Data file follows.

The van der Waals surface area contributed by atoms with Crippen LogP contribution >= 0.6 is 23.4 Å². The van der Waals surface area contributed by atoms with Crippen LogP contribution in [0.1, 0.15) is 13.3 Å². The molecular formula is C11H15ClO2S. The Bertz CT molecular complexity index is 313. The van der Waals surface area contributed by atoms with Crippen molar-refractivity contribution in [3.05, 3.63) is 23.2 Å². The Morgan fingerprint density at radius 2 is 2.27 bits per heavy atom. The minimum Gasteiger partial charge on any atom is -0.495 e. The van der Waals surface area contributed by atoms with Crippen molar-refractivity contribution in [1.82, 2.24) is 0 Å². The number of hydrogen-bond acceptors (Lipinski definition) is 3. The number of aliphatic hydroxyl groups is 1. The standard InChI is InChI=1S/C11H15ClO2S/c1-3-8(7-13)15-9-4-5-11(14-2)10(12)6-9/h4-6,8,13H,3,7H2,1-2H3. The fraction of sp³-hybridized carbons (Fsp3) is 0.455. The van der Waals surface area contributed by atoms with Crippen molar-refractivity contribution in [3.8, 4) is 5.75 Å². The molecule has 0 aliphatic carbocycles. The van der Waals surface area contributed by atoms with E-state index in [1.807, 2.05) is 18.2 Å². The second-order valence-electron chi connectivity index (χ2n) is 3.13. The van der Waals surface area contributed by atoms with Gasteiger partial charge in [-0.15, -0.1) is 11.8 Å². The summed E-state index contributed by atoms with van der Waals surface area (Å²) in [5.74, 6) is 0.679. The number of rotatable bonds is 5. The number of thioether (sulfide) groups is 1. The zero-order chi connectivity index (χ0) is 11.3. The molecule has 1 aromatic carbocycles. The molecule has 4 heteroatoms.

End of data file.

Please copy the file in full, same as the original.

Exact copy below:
The van der Waals surface area contributed by atoms with Crippen LogP contribution >= 0.6 is 23.4 Å². The van der Waals surface area contributed by atoms with Crippen LogP contribution in [0.1, 0.15) is 13.3 Å². The molecular formula is C11H15ClO2S. The Bertz CT molecular complexity index is 313. The van der Waals surface area contributed by atoms with Crippen molar-refractivity contribution in [3.05, 3.63) is 23.2 Å². The Morgan fingerprint density at radius 2 is 2.27 bits per heavy atom. The minimum Gasteiger partial charge on any atom is -0.495 e. The van der Waals surface area contributed by atoms with Crippen molar-refractivity contribution in [1.82, 2.24) is 0 Å². The number of hydrogen-bond acceptors (Lipinski definition) is 3. The number of aliphatic hydroxyl groups is 1. The standard InChI is InChI=1S/C11H15ClO2S/c1-3-8(7-13)15-9-4-5-11(14-2)10(12)6-9/h4-6,8,13H,3,7H2,1-2H3. The fraction of sp³-hybridized carbons (Fsp3) is 0.455. The van der Waals surface area contributed by atoms with Crippen molar-refractivity contribution in [3.8, 4) is 5.75 Å². The molecule has 0 aliphatic carbocycles. The van der Waals surface area contributed by atoms with E-state index in [1.807, 2.05) is 18.2 Å². The second-order valence-electron chi connectivity index (χ2n) is 3.13. The van der Waals surface area contributed by atoms with Gasteiger partial charge in [-0.15, -0.1) is 11.8 Å². The summed E-state index contributed by atoms with van der Waals surface area (Å²) in [5.74, 6) is 0.679. The number of rotatable bonds is 5. The number of thioether (sulfide) groups is 1. The zero-order chi connectivity index (χ0) is 11.3. The molecule has 1 aromatic carbocycles. The molecule has 4 heteroatoms.